What Is Seronegative Rheumatoid Arthritis (RA)?

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Seronegative rheumatoid arthritis is diagnosed in people who have the signs and symptoms of rheumatoid arthritis (RA) but do not test positive for anti-cyclic citrullinated peptide antibody (anti-CCP) or rheumatoid factor (RF)—two antibodies (immune system proteins) that are typically present in the blood of someone with RA.

Rheumatoid arthritis is an autoimmune disease that affects the joints. People with RA experience pain, swelling, and stiffness in their wrists, hands, feet, knees, spine, elbows, shoulders, and jaw. Over time, RA can cause permanent damage to the joints, leading to joint deformities and difficulty with mobility.

In more severe cases, RA can affect other parts of the body outside of the joints, such as the heart, lungs, skin, and eyes. While people with seronegative RA both experience similar signs and symptoms of RA, there are differences.

This article explains seronegative rheumatoid arthritis symptoms, causes, diagnosis, and treatment.

Woman with gray hair at home feeling pain in hands and wrists

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Types of Rheumatoid Arthritis  

The two types of rheumatoid arthritis are seropositive RA and seronegative RA, as follows:

  • Seropositive RA, known as RA, indicates that a person with RA has positive blood results for anti-CCP and rheumatoid factor along with all the signs and symptoms of the disease.
  • Seronegative RA is called seronegative because of the negative results of these antibody blood tests that are typically done when healthcare providers diagnose RA.

What Are Seronegative Autoimmune Diseases?

In autoimmune diseases, the immune system mistakenly attacks a person's own cells and tissues. Seronegative autoimmune diseases lack the presence of autoantibodies. Autoantibodies are specific immune system proteins directed against a target found on a person's cells.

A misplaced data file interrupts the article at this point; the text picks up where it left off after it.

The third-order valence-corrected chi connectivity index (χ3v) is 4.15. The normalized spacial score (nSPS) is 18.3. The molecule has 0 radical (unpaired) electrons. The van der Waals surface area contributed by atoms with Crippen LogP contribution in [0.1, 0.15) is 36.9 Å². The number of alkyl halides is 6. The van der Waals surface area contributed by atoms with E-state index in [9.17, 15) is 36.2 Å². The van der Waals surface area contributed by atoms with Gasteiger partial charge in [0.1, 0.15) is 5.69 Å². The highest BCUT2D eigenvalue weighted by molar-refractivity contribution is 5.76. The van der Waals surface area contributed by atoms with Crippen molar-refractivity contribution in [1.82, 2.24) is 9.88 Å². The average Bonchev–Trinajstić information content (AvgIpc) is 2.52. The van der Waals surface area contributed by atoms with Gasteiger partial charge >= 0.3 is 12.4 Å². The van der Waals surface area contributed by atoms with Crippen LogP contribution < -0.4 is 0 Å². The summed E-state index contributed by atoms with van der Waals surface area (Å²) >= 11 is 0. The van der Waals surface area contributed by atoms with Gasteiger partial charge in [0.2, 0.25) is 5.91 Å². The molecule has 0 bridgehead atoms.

Most people with autoimmune diseases have autoantibodies that can be detected through blood tests. These autoantibodies play a role in the development of autoimmune diseases and are used to help healthcare providers with the diagnosis.

With seronegative autoimmune diseases, symptoms are present along with other markers of the disease. However, there is a lack of autoantibodies, which may make diagnosis more challenging.

Seronegative RA Symptoms

People with seronegative RA may have more severe symptoms than those with seropositive RA.

Symptoms of seronegative RA include but are not limited to:

  • Joint stiffness that lasts longer than 30 minutes
  • Joint pain
  • Joint tenderness, swelling, and warmth
  • Joint swelling that interferes with daily activities such as buttoning a shirt or opening a jar
  • Fatigue
  • Loss of appetite
  • Low-grade fever

Over time, RA can affect other parts of the body, causing symptoms such as:

  • Anemia (a low number of healthy red blood cells)
  • Neck pain
  • Scarring and inflammation of the lungs
  • Inflammation of the blood vessels, lining of the lungs, and heart


The exact cause of RA is unknown however, a combination of several factors may influence the development of the disease. Factors include:

  • Genes: Research into the gene(s) responsible for RA is ongoing. However, there is some evidence that certain genes responsible for immune system function may be to blame. RA also runs in families. People with first-degree relatives (a parent, sibling, or child) with RA are 3 times more likely to develop the disease.
  • Environment: Exposure to certain viruses, bacteria, chemicals, or inhalants, may all play a role in the development of RA.
  • Hormones: People assigned female at birth are more likely to develop RA. Pregnant people may go into remission and experience reduced symptoms, suggesting that sex hormones could also play a role in the disease.


There is no single test for RA. Diagnosis of seronegative RA is based on symptoms, a physical examination, blood tests, and imaging studies such as X-ray or magnetic resonance imaging (MRI).

Since RA can have similar symptoms to other types of arthritis and joint conditions, a healthcare provider looks at the whole picture to reach a diagnosis.

Your healthcare provider will conduct a physical exam and look at your joints and how you walk and move. They will also ask about symptoms and how they affect your daily life.